The writing program in first grade guides and encourages students to grow into confident and expressive writers. Children learn to write non-fiction books, personal narratives, fictional stories, folk tales, and poetry. Through both direct instruction and collaboration with peers, children practice skills such as brainstorming, drafting, editing and revising. Students reflect on the writing process and their individual skills by re-reading their work, conferencing with teachers, sharing their writing with other children, and publishing their completed work. Phonics instruction helps children learn how sounds and letter patterns come together to form words, and begin to transition from inventive to conventional spelling. We begin to stress the use of proper punctuation and basic grammar, and appropriate use of capital and lower case letters. The emphasis on language development through both oral and written language extends into play and to all content areas including theme, science, math and Jewish Studies.

Mathematics

Math in first grade continues to be inquiry-based, with a balanced emphasis on mathematical thinking and developing fluency in computation and other mathematical skills. Teachers introduce concepts and teach specific skills; children gain proficiency in these skills and concepts through guided practice in pairs, groups, or individually. Children share problem-solving strategies throughout their math sessions.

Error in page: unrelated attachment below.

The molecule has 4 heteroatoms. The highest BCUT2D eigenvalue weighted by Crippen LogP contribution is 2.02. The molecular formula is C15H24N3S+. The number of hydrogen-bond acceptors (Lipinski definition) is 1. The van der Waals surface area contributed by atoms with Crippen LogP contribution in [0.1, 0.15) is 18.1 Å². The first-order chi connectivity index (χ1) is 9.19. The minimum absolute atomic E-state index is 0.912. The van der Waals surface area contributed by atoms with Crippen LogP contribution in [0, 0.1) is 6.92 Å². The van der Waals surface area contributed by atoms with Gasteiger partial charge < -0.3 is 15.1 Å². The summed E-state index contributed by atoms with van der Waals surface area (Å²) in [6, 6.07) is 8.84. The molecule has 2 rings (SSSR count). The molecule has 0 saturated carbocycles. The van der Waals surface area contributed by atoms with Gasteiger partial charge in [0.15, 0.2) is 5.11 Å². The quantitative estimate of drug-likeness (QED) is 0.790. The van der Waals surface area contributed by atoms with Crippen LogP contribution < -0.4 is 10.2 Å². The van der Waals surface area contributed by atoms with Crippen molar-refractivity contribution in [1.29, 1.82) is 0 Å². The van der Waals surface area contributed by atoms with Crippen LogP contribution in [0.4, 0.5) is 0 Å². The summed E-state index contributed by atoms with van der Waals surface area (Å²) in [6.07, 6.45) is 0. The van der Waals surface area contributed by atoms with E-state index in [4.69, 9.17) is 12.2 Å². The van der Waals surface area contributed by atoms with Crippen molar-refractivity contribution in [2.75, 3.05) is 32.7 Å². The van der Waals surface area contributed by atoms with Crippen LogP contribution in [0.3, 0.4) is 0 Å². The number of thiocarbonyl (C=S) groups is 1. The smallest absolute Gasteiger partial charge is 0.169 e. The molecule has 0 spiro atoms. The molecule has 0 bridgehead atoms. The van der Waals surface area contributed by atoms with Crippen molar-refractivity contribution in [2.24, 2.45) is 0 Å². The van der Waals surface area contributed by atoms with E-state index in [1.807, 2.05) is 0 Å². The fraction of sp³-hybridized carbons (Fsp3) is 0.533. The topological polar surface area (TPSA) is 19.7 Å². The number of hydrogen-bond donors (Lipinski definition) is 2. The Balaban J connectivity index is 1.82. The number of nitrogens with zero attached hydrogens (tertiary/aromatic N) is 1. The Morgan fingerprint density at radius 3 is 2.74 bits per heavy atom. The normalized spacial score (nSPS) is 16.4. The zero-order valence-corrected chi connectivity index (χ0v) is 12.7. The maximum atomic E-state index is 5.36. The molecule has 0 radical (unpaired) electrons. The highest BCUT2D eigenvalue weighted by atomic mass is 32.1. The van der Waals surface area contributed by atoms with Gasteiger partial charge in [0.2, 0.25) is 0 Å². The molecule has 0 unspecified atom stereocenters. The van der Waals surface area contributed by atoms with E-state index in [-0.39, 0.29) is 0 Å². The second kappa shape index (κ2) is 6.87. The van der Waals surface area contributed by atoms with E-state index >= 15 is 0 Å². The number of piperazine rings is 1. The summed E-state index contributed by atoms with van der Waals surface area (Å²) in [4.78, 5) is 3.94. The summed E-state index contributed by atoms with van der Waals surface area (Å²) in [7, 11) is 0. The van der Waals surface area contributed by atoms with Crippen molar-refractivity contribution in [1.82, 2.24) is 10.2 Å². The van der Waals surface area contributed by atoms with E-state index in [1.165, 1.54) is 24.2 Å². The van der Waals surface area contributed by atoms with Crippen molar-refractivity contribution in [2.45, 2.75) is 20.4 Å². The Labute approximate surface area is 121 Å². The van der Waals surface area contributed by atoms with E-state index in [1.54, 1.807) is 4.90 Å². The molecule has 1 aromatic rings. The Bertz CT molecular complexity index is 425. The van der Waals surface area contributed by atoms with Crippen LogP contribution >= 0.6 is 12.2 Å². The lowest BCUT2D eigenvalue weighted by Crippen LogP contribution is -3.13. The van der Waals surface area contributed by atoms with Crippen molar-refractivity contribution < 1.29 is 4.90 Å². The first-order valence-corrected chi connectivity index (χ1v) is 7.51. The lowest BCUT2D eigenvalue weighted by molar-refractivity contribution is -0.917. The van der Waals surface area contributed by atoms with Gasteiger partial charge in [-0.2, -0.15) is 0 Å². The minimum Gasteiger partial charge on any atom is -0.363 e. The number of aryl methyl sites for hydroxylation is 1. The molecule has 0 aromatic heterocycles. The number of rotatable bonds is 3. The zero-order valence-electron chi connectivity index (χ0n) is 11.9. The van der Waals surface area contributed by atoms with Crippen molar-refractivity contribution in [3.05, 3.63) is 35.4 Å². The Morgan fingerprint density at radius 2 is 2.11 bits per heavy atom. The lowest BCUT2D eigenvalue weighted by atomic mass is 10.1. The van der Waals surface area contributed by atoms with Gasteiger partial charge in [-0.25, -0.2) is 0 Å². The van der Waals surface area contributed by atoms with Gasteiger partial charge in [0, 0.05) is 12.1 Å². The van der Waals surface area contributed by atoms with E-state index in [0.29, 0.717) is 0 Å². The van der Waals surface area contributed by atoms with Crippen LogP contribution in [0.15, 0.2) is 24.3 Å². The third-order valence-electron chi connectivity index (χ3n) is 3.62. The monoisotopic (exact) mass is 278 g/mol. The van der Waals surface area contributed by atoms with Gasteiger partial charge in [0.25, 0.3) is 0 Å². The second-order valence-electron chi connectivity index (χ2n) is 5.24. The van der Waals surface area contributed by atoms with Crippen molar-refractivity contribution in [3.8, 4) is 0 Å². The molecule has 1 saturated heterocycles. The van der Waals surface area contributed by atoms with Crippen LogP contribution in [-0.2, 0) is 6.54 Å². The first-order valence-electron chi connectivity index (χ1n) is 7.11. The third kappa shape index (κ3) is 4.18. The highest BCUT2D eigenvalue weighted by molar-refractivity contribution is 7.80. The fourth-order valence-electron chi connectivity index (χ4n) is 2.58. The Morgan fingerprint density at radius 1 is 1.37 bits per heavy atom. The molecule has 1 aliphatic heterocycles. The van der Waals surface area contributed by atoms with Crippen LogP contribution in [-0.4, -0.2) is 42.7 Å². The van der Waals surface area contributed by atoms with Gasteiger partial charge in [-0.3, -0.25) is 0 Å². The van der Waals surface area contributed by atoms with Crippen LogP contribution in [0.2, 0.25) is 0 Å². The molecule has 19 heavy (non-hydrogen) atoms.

Key goals for first grade include understanding place value, adding and subtracting, developing number sense, and identifying and describing numerical and geometrical patterns. Tangible objects, such as cubes, a number line, and a hundreds chart, help children comprehend mathematical ideas and support them in their early attempts to use them in calculation and problem-solving.

 

The concepts, skills, and strategies studied in first grade math may include the following:

  • Addition (1-20 for all students; two-digit for those who are able)
  • Subtraction (1-20 for all children; two-digit for those who are able)
  • Odd and even numbers
  • The number line
  • Tens facts, doubles facts, and near-double facts (doubles plus 1 and doubles minus 1)
  • Counting by 2’s, 3’s, 5’s, and 10’s
  • The 100’s chart
  • Place value to three places
  • Sorting
  • Greater than and less than
  • Estimation and prediction
  • Solving and posing word problems
  • Geometry – angles and sides, symmetry, tangrams
  • Measurement – non-standard, and the beginnings of standard measurement; mapping, bird’s-eye view
  • Patterns
  • Data collection

Music

Our first grade students continue to develop a love for music and skill in singing and using percussion instruments. They have a more nuanced understanding of the elements that make up music – not only can they identify soft and loud, they can also listen for high and low notes. Rhythm work continues and children are introduced more explicitly to 2/4, 3/4, and 4/4 time. Naturally, music in the first grade continues to be taught largely through movement activities. In one notable lesson, children interpret, through movement, the music of Ketelby’s “Persian Market”.